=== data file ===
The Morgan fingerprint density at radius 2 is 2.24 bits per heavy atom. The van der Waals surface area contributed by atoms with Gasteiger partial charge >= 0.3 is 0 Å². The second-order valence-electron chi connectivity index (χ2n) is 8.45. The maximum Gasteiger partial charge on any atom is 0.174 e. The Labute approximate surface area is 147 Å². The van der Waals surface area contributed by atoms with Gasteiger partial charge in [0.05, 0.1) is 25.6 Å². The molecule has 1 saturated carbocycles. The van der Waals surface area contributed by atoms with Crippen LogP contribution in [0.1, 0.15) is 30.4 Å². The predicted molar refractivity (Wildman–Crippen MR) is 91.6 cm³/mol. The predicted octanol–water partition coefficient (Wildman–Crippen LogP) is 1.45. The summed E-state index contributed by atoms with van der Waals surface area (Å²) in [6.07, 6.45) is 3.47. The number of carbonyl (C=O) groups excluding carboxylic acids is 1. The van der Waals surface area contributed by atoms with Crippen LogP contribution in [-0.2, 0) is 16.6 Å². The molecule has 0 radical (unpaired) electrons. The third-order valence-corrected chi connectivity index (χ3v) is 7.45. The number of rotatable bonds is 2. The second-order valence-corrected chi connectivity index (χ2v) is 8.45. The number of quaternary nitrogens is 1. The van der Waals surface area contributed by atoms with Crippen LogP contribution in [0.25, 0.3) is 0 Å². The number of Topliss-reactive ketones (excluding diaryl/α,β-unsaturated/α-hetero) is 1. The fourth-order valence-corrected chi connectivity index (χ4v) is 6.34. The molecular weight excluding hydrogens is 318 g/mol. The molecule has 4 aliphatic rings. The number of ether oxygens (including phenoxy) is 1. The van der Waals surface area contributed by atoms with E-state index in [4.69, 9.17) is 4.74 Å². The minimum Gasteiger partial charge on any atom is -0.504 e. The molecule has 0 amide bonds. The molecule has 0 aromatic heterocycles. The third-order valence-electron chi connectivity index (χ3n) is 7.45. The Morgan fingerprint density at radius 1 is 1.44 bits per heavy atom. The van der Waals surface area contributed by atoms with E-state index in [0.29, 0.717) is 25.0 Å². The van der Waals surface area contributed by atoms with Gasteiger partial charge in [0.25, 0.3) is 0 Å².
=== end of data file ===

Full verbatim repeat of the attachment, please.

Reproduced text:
The Morgan fingerprint density at radius 2 is 2.24 bits per heavy atom. The van der Waals surface area contributed by atoms with Gasteiger partial charge >= 0.3 is 0 Å². The second-order valence-electron chi connectivity index (χ2n) is 8.45. The maximum Gasteiger partial charge on any atom is 0.174 e. The Labute approximate surface area is 147 Å². The van der Waals surface area contributed by atoms with Gasteiger partial charge in [0.05, 0.1) is 25.6 Å². The molecule has 1 saturated carbocycles. The van der Waals surface area contributed by atoms with Crippen LogP contribution in [0.1, 0.15) is 30.4 Å². The predicted molar refractivity (Wildman–Crippen MR) is 91.6 cm³/mol. The predicted octanol–water partition coefficient (Wildman–Crippen LogP) is 1.45. The summed E-state index contributed by atoms with van der Waals surface area (Å²) in [6.07, 6.45) is 3.47. The number of carbonyl (C=O) groups excluding carboxylic acids is 1. The van der Waals surface area contributed by atoms with Crippen LogP contribution in [-0.2, 0) is 16.6 Å². The molecule has 0 radical (unpaired) electrons. The third-order valence-corrected chi connectivity index (χ3v) is 7.45. The number of rotatable bonds is 2. The second-order valence-corrected chi connectivity index (χ2v) is 8.45. The number of quaternary nitrogens is 1. The van der Waals surface area contributed by atoms with Crippen LogP contribution in [0.25, 0.3) is 0 Å². The number of Topliss-reactive ketones (excluding diaryl/α,β-unsaturated/α-hetero) is 1. The fourth-order valence-corrected chi connectivity index (χ4v) is 6.34. The molecular weight excluding hydrogens is 318 g/mol. The molecule has 4 aliphatic rings. The number of ether oxygens (including phenoxy) is 1. The van der Waals surface area contributed by atoms with E-state index in [4.69, 9.17) is 4.74 Å². The minimum Gasteiger partial charge on any atom is -0.504 e. The molecule has 0 amide bonds. The molecule has 0 aromatic heterocycles. The third-order valence-electron chi connectivity index (χ3n) is 7.45. The Morgan fingerprint density at radius 1 is 1.44 bits per heavy atom. The van der Waals surface area contributed by atoms with E-state index in [0.29, 0.717) is 25.0 Å². The van der Waals surface area contributed by atoms with Gasteiger partial charge in [0.25, 0.3) is 0 Å².